Background and study aims
Electrochemotherapy is an anticancer treatment that uses electric pulses to facilitate uptake of chemotherapeutic drugs in tumor cells and has proven to have a high local cytotoxic effect with minimal adverse events. Electrochemotherapy has mostly been used in treatment of cutaneous metastases but development of a new endoscopic electrode device has made treatment of colorectal tumors possible. This first-in-man multicenter phase I study investigated safety and efficacy of electrochemotherapy using endoscopic electroporation in patients with colorectal tumors.
Patients and methods
Seven patients with colorectal tumors who were deemed ineligible for or had declined standard treatment were included. They were treated with bleomycin either intratumorally or intravenously and the electric pulses were delivered through the endoscopic electrode device. Safety and efficacy were assessed clinically and by scans immediately after treatment and adverse events were reported. Response was evaluated up to 6 months after treatment by scans (magnetic resonance imaging or computed tomography) and endoscopic examinations.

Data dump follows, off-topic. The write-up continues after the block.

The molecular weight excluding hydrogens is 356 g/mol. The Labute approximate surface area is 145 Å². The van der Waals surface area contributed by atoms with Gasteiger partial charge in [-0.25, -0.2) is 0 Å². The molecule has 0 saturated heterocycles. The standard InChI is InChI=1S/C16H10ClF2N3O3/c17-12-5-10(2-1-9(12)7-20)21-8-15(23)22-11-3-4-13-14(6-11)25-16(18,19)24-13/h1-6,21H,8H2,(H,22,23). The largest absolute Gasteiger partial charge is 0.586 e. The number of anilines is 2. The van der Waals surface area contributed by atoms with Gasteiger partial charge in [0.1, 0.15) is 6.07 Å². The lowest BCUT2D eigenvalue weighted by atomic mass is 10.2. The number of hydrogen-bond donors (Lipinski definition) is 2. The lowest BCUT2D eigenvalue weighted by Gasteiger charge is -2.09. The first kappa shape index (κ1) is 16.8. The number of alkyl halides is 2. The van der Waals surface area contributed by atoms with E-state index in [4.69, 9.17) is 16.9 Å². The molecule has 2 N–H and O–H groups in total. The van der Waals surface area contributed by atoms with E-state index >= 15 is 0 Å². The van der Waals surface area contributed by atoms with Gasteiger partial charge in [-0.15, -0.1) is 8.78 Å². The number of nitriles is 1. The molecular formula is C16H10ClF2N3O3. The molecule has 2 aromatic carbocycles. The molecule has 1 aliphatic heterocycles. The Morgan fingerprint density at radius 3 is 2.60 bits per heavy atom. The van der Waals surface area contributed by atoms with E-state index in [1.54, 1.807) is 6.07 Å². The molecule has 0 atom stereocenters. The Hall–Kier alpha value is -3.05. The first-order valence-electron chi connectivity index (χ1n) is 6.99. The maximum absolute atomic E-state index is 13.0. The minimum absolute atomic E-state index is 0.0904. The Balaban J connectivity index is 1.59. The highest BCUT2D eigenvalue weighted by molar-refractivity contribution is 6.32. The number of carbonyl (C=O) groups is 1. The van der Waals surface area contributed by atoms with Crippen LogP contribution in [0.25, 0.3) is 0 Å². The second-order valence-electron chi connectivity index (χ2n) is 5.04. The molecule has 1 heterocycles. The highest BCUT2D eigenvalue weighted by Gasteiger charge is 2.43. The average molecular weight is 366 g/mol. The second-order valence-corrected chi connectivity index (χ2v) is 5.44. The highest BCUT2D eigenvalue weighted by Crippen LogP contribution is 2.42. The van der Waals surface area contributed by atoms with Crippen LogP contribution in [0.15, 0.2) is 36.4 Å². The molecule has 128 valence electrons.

Seven patients aged 62 to 88 years with multiple comorbidities were included and had one or two treatments each. Post-treatment scans showed tumor responses in the treated areas and no damage to surrounding tissues. Only a few grade one adverse events were reported. Three patients had preoperative rectal bleeding, of which two reported cessation of bleeding and one reported decreased bleeding.
This first-in-man study shows that electrochemotherapy for colorectal tumors using the endoscopic electrode device can induce local tumor response and is safe also for fragile elderly patients with comorbidities.